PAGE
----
Wichita The Kansas Board of Regents on Thursday approved a strategic plan designed to guide decision-making for the state university system until the year 2000.
The plan, called a mission statement, was endorsed by board members and university officials after months of acrimonious debate. The board's meeting was at Wichita State University.
"We not only think this is a good start, but our intention is to take these individual themes and apply them to the campuses," said Regents' Chairman Jack Sampson.
Controversial proposals that would have centralized budget and academic authority in the board's Topeka office were excluded from the compromise.
State Sen. Frank Gaines, D-Augusta, said in an interview Wednesday that university officials may have pressured regents into inappropriately weakening the plan.
"IF THEY'VE watered that thing down, we're just going to tell them to go back to the drawing board," Gaines said.
Gaines said the Senate Ways and Means Committee may hold a hearing on the mission statement plan.
The compromise says regents will press for qualified admissions, improvement of faculty pay and establishment of enrollment ranges for the universities.
The document also addresses administration, academic programs, facilities, equipment, tuition, financial aid and faculty research.
"I think it will work," said Del Shankel, executive vice chancellor at Kansas University. "The document specifies broad directions for each of the univesities."
Del Brinkman, KU vice chancellor for academic affairs, said the mission statement might set the stage for reductions in academic programs.
"It's about program cuts whether they're needed or not," he said. "This will be a tough year."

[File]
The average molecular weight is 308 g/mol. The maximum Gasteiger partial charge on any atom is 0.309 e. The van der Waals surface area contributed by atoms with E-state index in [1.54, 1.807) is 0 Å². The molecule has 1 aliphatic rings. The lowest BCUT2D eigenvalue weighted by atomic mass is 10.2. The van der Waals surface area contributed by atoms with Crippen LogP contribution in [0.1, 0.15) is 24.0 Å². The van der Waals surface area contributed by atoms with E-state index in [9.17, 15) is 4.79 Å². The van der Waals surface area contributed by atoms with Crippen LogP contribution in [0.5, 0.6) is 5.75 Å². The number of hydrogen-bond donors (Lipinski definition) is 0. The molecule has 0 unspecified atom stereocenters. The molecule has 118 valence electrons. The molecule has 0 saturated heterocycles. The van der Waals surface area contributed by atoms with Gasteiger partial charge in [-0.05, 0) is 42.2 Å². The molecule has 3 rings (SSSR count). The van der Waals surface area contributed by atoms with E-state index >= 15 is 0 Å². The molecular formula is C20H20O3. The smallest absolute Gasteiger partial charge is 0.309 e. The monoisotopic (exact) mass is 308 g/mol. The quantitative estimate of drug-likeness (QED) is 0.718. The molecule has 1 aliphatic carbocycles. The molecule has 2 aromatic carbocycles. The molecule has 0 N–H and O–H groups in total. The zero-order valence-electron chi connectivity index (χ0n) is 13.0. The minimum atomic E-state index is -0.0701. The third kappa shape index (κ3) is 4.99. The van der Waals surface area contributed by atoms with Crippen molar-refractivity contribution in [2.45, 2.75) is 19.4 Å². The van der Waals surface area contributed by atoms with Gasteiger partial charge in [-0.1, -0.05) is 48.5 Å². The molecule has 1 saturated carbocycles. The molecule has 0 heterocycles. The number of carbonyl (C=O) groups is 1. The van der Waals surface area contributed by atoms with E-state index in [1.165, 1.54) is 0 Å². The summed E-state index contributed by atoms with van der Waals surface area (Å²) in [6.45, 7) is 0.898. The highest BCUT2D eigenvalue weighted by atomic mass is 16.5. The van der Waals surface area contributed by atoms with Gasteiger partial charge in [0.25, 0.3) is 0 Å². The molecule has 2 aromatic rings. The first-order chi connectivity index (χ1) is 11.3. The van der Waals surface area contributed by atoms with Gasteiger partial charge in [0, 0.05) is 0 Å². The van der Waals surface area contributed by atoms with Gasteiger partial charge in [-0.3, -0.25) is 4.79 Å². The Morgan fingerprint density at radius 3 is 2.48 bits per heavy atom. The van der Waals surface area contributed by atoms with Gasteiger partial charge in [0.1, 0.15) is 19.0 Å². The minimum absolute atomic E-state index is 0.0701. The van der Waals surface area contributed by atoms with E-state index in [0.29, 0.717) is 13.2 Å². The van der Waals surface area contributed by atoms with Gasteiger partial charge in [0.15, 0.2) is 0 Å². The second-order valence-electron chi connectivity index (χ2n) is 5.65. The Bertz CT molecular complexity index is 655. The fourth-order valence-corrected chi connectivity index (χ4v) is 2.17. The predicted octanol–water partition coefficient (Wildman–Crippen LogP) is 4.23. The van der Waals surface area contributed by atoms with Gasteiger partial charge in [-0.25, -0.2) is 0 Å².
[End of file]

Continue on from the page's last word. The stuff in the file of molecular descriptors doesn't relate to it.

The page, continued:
SHANKEL SAID the document could be used by regents to identify and eliminate academic programs that fall outside a university's mission.
Also during Thursday's meeting, the regents heard a report analyzing how the board and its institutions fared in Gov. Joan Finney's budget recommendations.
Ray Hauke, regents' budget director, said the state general fund increases for all state agencies averaged 1.1 percent while the regents' increase was 3.1 percent.
"That's pretty good," he said. "We have a very good budget, under the circumstances."
Hauke said the regents' budget could be damaged if the Legislature shifts money to mental health and retardation services and public school funding.
Ted Ayers, regents' general counsel and legislative liaison, told the board about the introduction of a House resolution that would encourage establishment of written qualifications for appointees to state agencies, including the Board of Regents.
"I HAVE concern about the Division of Personnel Services writing the qualifications," Ayers said.
If the qualifications are too rigid it would threaten the tradition of appointing lay people to the board, said Stan Koplik, regents' executive director.
In other business, regents granted KU authority to proceed with the issuance of $3.4 million in bonds to finance a second phase in the renovation of the Kansas Union.
Regents also approved a request from Kansas State University to initiate a private fund drive to pay for a $3.6 million football stadium press box and $2.9 million indoor practice facility.